Princeton professor Alan Binder with an important reminder that the financial crisis of 2008-9 isn’t over yet and that we can’t forget what what we needed to fix. (The New York Times)
Microsoft is in talks to back private takeover of Dell. With PC and Windows sales slumping, this deal is mostly just buying time. (DealBook)
Speaking of which, search is now happening on mobile 25% of the time. (searchengineland)
Regulators to companies: you can’t fire your employees for dissing you on social media. (The New York Times)
Despite the publishing industry’s challenges, words are a growth market. (Fast Company)
Mozilla makes a smartphone. (BBC)
Last Thursday (January 17) The White House’s Presidential Innovation Fellows program, along with the U.S. Small Business Administration (SBA), launched RFP-EZ after several months of development.
RFP-EZ is an experimental project that attempts to tackle an important challenge: make small business contracting easier, particularly for tech companies, and allow the federal government to “quickly source low-cost, high-impact information technology solutions.” In the simplest sense, RFP-EZ creates an online marketplace for the government to buy professional services from small businesses in tech.
To many, government procurement is often first associated with defense contractors such as Lockheed Martin and Boeing, who take on billions of dollars in contracts every year from agencies such as the Department of Defense. But small businesses do their part as well, having received federal contracts totaling over $90 billion in 2011. In fact, the U.S. government aims to award 23% of all contract dollars to small businesses each year (though this goal is one they have missed for six years straight).
Nevertheless, the RFP-EZ project was born because many tech start-up and high-growth companies found the procurement process too complex, too long, and full of too many legal regulations. The combination of a cumbersome process and start-ups’ inaction has led to many companies missing out on business from literally the largest customer in the world.
By streamlining the process, RFP-EZ is creating a new opportunity for the federal government to access great new technology products and solutions at competitive prices. Thus, our government achieves the elusive: saving taxpayer dollars while improving its services to citizenry. And by gaining access to one of the largest marketplaces in the world, start-up tech companies help fuel job growth in turn.
Overall, the RFP-EZ project has put on a commendable display of government transparency. For one, they’ve uploaded working, in-development applications of RFP-EZ on GitHub, a site for groups and individuals to share code and work online with one another. The Presidential Fellows are offering those who are interested to view progress, or even “hack along” to help with coding. As the Presidential Innovation Fellows blog points out, the development of RFP-EZ is “probably the first open source enterprise procurement app.”
Here’s a more in-depth look at how RFP-EZ works.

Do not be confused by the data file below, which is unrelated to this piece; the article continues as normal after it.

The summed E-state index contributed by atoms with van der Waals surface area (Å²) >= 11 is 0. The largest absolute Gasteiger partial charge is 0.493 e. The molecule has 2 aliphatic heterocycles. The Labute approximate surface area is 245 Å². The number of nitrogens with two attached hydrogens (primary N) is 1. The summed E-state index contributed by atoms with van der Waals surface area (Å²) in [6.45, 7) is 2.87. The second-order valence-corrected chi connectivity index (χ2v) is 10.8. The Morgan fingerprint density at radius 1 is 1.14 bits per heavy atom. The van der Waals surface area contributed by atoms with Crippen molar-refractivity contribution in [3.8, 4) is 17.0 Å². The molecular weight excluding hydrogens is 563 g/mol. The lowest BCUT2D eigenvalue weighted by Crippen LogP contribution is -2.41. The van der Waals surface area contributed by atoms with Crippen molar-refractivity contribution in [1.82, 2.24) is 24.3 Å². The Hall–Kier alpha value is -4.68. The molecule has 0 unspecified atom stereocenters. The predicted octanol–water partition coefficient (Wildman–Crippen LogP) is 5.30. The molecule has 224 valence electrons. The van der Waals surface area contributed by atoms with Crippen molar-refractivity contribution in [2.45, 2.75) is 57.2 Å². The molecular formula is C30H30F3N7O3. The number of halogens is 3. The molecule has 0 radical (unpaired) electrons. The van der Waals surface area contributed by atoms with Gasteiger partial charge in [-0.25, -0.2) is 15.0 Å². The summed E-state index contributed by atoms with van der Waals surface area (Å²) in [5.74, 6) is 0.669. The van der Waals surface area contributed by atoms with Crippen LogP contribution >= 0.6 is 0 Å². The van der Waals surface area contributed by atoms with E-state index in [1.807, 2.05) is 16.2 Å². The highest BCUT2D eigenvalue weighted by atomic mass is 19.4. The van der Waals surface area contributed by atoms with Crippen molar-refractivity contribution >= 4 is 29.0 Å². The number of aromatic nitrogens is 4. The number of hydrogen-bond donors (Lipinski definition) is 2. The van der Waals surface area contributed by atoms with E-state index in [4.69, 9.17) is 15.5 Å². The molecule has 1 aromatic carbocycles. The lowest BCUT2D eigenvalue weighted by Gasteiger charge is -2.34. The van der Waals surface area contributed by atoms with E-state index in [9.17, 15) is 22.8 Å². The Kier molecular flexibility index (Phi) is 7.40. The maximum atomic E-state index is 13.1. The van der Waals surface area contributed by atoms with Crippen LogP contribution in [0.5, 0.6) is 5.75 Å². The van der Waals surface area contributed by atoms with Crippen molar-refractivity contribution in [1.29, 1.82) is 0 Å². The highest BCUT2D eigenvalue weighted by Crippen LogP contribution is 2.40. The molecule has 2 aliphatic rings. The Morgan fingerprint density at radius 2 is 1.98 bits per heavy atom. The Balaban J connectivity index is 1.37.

RFP-EZ, currently in beta, has a simple landing page with two main options separately targeting small businesses and government agencies.
Small businesses can browse projects; as of the writing of this post, there are four projects listed, each with bids due by February 4. All four are from the SBA: for instance, one contract is for upgrading the SBA’s website to making data from the Small Business Investment Company (SBIC) program searchable. Each project description provides background, scope, requirements, milestones, constraints, and timeline and deadlines, evaluation criteria and an appendix. All pertinent information is laid out for start-ups to peruse.
A Q&A section at the bottom suggests that there can be some interaction between companies and the SBA while the bidding period is open.
Meanwhile, government agencies can announce projects, receive and review bids, and browse tech business that have created online profiles on the RFP-EZ platform. Currently, projects in RFP-EZ qualify for these simpler procurement procedures because the contracts are valued between $3,000 and $150,000.
The White House’s Presidential Innovation Fellows program was launched in the spring of 2012, followed by the inaugural class being announced in August. Its mission is to “pair top innovators from the private sector, non-profits, and academia with top innovators in government to collaborate on solutions that aim to deliver significant results in six months.”
In addition to RFP-EZ, the Presidential Innovation Fellows program is developing projects called MyGov, Open Data Initiatives, Blue Button for America and The 20% Initiative.
The House proposes that, in exchange for authorizing a three-month debt limit increase, Congress’ pay should be withheld if no budget is passed by April 15. Ignoring whether or not this is allowed under the 27th Amendment, and ignoring the politics of the proposal - penalizing our senators and representatives for not doing their job sounds about right. (Reuters)
The Financial times announces that it planned to move to a digital-first strategy. For a paper that prided itself on being one of the first to institute a paywall, and one of the first to be successful with it, I’m surprised this didn’t happen sooner. It also suggests that Pearson isn’t ready to sell the FT quite yet. (The Guardian)
Apple stock has dropped 30% since September, and investors are bracing for the company to report on Wednesday its first loss since 2003. (Bloomberg)
Mexico’s economy looks good. (Quartz)
Cornell NYC Tech: “…not just a school, it is an ‘educational start-up,’ students are ‘deliverables’ and companies seeking access to those students or their professors can choose from a ‘suite of products’ by which to get it.” (The New York Times)